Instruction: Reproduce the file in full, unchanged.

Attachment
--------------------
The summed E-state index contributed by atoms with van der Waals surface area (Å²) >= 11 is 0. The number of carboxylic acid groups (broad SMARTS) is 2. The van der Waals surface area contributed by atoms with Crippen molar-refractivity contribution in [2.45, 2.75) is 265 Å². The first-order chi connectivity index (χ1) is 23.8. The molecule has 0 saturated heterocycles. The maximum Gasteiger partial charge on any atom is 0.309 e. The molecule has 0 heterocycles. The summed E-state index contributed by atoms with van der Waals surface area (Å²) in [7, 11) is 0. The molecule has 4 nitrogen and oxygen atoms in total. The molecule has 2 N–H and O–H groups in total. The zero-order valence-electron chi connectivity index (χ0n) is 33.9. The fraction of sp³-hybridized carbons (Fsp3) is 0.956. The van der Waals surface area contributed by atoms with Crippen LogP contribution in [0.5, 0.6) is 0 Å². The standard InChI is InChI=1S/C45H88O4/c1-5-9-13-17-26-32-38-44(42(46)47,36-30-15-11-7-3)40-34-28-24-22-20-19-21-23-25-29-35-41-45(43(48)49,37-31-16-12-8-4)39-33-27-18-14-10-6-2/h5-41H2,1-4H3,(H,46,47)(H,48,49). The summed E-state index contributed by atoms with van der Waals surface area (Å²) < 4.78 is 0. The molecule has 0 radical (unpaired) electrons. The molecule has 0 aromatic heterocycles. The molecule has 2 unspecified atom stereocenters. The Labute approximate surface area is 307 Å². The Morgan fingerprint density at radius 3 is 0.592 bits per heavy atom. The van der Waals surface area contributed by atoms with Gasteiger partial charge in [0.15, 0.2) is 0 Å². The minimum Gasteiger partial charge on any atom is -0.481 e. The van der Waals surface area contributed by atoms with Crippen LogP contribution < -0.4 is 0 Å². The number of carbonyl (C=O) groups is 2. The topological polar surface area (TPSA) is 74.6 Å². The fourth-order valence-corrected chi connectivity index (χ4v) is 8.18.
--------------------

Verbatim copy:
The summed E-state index contributed by atoms with van der Waals surface area (Å²) >= 11 is 0. The number of carboxylic acid groups (broad SMARTS) is 2. The van der Waals surface area contributed by atoms with Crippen molar-refractivity contribution in [2.45, 2.75) is 265 Å². The first-order chi connectivity index (χ1) is 23.8. The molecule has 0 saturated heterocycles. The maximum Gasteiger partial charge on any atom is 0.309 e. The molecule has 0 heterocycles. The summed E-state index contributed by atoms with van der Waals surface area (Å²) in [7, 11) is 0. The molecule has 4 nitrogen and oxygen atoms in total. The molecule has 2 N–H and O–H groups in total. The zero-order valence-electron chi connectivity index (χ0n) is 33.9. The fraction of sp³-hybridized carbons (Fsp3) is 0.956. The van der Waals surface area contributed by atoms with Crippen LogP contribution in [0.5, 0.6) is 0 Å². The standard InChI is InChI=1S/C45H88O4/c1-5-9-13-17-26-32-38-44(42(46)47,36-30-15-11-7-3)40-34-28-24-22-20-19-21-23-25-29-35-41-45(43(48)49,37-31-16-12-8-4)39-33-27-18-14-10-6-2/h5-41H2,1-4H3,(H,46,47)(H,48,49). The summed E-state index contributed by atoms with van der Waals surface area (Å²) < 4.78 is 0. The molecule has 0 radical (unpaired) electrons. The molecule has 0 aromatic heterocycles. The molecule has 2 unspecified atom stereocenters. The Labute approximate surface area is 307 Å². The Morgan fingerprint density at radius 3 is 0.592 bits per heavy atom. The van der Waals surface area contributed by atoms with Gasteiger partial charge in [0.15, 0.2) is 0 Å². The minimum Gasteiger partial charge on any atom is -0.481 e. The van der Waals surface area contributed by atoms with Crippen LogP contribution < -0.4 is 0 Å². The number of carbonyl (C=O) groups is 2. The topological polar surface area (TPSA) is 74.6 Å². The fourth-order valence-corrected chi connectivity index (χ4v) is 8.18.